Also important, the yin-yang aspects are in dynamic equilibrium. As one aspect decreases, the other increases to the same degree.

  1. Kamae with 2 hands in front of body – both hands are active – front 60% rear 40%
  2. Kamae with 1 hand at belt – both hands are active – front 70% rear 30%
  3. Kamae with 1 hand active and 1 hand dead
  4. Daed hand during application

When 2 hands are active/passive, they create a “ring of power”. An example is irimi-nage.

During irimi-nage a push/pull action is performed by the 2 hands. If there is no harmony between the 2 hands or when 1 hand is dead, opponent can easily escape.

Polarity in Aikido

What is polarity?

Polarity is a term used in electricity, magnetism, and electronic signaling.  In short, it is the directional flow of electrons from one pole to the other. Alternating current (AC) is an electric current which periodically reverses direction and changes its magnitude continuously with time in contrast to direct current (DC) which flows only in one direction.

Polarity, a game of 2 hands

Two magnets of different polarity attract each other, but those of the same polarity cause rejection, or confrontation.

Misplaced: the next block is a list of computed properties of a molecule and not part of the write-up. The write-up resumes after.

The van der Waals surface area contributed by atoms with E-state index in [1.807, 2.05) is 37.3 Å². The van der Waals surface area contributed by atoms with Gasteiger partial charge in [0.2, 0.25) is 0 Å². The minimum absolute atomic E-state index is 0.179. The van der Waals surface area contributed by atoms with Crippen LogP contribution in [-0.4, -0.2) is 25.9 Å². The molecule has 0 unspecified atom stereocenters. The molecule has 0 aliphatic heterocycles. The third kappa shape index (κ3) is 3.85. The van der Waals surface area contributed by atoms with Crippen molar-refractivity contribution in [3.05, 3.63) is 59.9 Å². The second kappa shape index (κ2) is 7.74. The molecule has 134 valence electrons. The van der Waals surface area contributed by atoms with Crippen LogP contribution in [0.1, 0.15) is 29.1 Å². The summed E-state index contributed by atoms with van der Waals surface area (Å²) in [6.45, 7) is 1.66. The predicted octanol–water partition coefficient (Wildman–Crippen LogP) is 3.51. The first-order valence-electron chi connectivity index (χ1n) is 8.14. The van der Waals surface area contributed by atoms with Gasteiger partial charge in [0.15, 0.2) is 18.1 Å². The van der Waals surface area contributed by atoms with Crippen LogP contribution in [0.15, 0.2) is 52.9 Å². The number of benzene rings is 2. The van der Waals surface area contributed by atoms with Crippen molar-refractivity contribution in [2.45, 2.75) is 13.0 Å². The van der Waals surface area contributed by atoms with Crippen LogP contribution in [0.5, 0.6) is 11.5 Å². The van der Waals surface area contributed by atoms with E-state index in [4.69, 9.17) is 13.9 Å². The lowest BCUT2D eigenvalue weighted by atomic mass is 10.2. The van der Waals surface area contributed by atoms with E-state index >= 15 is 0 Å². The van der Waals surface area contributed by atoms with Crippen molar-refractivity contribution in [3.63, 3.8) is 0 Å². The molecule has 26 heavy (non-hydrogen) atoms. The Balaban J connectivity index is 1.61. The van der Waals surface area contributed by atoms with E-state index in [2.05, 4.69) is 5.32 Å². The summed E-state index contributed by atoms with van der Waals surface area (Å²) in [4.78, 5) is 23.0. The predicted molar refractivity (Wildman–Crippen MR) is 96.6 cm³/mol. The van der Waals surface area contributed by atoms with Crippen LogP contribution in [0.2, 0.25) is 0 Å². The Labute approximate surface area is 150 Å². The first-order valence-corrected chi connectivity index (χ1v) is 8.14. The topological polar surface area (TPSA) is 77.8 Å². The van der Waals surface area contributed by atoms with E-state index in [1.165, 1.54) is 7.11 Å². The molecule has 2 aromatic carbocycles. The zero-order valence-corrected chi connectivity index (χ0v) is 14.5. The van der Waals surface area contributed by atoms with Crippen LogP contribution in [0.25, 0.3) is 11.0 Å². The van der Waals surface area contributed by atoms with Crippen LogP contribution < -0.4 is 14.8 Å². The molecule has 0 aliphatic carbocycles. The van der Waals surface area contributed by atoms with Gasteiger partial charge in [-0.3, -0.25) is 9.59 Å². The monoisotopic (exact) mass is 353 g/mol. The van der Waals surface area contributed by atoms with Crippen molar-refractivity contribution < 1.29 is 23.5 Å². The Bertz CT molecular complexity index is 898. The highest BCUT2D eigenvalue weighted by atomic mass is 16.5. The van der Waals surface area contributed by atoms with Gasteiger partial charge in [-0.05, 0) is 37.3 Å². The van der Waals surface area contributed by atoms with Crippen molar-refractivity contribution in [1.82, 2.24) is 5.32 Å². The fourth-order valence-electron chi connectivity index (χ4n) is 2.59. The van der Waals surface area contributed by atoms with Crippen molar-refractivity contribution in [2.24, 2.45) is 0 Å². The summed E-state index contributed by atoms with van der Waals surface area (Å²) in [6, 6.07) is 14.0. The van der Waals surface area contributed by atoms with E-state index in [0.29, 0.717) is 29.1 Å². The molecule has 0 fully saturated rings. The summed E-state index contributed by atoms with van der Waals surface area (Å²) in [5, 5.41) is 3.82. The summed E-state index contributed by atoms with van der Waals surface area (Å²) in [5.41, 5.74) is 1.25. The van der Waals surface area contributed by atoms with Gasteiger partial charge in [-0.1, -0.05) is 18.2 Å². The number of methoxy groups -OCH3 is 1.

Aikido philosophy teaches the principle of non-resistance. This process is necessary in all aspects of confrontation during your training.

Sometimes its seems there is a confrontation with clashing forces. But the principle of non-resistance can be applied with expansive force used as a coiling skill.

The description given above is simplified. There is an external force that attacks and by using winding skill, the attack force is returned to the sender. Finally, an extra can be added to control the adversary after neutralisation.

Remember that with each push there is a pull, and with each pull there is a push.

Coiling skill

Coiling doesn’t belong only to martial arts. It is also present in a number of other human activities. For instance, pottery and ceramics use this skill to make beautiful artwork.